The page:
Block on Trump's Asylum Ban Upheld by Supreme Court
The long legal saga of the Department of Justice versus Barry Lamar Bonds appears to have come to a close, ending not with a bang (or a clang of prison cell doors) but with a whimper: a single paragraph saying the DOJ would not pursue the case to the U.S. Supreme Court.
After at least $6 million spent on his trial and appeals, not a single conviction stuck, not even for lying under oath or misleading prosecutors. So, what did we learn from all this?
The Long and Winding Legal Road
It's hard to believe this all started with the 2003 investigation against BALCO (Bay Area Laboratory Co-operative) -- the place where Bonds allegedly got his performance enhancing substances. The ex-San Francisco Giant was indicted in 2007 on charges of perjury and obstruction of justice in regards to his grand jury testimony during that investigation.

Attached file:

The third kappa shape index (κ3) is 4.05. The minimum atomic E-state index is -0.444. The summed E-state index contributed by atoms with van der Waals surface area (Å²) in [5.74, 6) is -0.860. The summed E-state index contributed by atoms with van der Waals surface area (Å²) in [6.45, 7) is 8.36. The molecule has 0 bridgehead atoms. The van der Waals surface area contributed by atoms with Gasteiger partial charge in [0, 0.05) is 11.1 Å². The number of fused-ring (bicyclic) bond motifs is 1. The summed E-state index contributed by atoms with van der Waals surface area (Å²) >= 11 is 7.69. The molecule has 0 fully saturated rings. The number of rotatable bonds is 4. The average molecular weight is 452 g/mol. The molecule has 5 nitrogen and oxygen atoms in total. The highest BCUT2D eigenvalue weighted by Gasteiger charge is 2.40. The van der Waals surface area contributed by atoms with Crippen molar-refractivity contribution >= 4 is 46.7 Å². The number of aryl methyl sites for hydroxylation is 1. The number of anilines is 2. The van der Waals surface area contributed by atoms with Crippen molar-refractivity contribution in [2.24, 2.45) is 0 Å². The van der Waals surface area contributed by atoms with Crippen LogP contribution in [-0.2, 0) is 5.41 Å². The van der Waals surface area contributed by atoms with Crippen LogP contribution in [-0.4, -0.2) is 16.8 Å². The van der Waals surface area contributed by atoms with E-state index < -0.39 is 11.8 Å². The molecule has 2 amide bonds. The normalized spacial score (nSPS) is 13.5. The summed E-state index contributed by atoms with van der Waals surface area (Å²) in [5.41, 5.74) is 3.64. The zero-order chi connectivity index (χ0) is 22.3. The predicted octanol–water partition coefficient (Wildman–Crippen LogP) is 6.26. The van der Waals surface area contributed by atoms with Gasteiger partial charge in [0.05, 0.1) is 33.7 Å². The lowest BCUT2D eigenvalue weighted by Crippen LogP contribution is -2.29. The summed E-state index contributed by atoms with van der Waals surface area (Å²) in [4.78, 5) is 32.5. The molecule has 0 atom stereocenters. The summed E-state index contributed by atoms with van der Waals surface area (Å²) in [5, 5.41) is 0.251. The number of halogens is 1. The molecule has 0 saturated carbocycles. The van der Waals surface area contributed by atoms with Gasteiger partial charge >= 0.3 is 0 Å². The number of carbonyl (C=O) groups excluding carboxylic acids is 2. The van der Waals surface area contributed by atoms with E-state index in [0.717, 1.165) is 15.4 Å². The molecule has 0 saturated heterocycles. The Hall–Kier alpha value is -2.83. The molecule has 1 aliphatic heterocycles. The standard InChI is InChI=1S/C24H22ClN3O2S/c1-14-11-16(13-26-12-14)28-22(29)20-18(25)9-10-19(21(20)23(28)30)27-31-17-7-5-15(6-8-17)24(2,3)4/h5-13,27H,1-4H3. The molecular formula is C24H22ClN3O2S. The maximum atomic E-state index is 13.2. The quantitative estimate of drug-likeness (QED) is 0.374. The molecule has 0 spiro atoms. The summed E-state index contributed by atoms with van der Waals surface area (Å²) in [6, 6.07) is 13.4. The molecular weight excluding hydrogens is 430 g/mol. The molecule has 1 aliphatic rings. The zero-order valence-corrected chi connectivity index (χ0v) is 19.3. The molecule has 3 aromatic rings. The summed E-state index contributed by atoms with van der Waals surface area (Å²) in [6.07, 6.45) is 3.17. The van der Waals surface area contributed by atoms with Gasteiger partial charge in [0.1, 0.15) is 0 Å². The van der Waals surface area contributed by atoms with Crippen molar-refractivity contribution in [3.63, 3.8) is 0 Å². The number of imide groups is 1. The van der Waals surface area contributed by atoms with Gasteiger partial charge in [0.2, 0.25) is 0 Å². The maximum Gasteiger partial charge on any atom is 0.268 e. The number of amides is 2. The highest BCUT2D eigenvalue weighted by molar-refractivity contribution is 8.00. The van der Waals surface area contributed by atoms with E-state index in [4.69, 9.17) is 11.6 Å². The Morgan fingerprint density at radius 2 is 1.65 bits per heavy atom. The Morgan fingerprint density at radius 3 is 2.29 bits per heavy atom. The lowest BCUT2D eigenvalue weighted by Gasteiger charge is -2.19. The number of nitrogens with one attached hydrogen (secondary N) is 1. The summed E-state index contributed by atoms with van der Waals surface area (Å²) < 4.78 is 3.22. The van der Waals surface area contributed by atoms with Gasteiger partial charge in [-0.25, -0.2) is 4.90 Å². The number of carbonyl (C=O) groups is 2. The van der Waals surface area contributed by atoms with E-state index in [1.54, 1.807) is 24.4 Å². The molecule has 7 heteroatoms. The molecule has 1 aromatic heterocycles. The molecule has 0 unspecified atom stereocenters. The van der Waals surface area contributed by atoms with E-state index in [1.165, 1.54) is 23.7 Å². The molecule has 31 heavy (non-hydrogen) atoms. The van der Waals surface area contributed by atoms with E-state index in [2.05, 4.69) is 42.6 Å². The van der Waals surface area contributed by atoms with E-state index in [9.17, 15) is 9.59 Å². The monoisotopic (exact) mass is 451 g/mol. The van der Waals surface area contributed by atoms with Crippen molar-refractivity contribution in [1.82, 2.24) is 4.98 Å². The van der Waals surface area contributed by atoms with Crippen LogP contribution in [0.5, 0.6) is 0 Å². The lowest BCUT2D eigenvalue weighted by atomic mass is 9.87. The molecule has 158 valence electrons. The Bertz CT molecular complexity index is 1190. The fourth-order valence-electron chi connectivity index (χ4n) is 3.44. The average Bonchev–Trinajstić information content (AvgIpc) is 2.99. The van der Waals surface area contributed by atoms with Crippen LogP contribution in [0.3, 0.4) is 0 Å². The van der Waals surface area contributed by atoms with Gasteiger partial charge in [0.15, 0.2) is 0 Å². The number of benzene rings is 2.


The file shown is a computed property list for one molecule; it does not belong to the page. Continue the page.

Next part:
The recent announcement from the DOJ means the government won't challenge the overturned conviction, and that will be that. In the end, a "rambling, non-responsive answer to a single question" can't lead to a criminal conviction, and we're left with no more clarity on Bonds' steroid use (or his truthfulness about it) than we had when we started.
Hall of Infamy
Bonds was obviously relieved:
The finality of today's decision gives me great peace. As I have said before, this outcome is something I have long wished for. I am relieved, humbled and thankful for what this means for me and my family moving forward. Throughout this process my faith in God, along with so many who have supported me, is what has kept me going. Thank you to all of you who have expressed your heartfelt wishes to me; for that, I am grateful. I'd also like to thank my outstanding legal team for their continued work on my behalf.
That legal team certainly earned their hourly rate. But all that work will likely do little to improve Bonds' chances for the Hall of Fame. Although one of the greatest talents to ever play the game, he's been eligible for induction three years running and hasn't gotten anywhere near the required 75 percent approval from voters.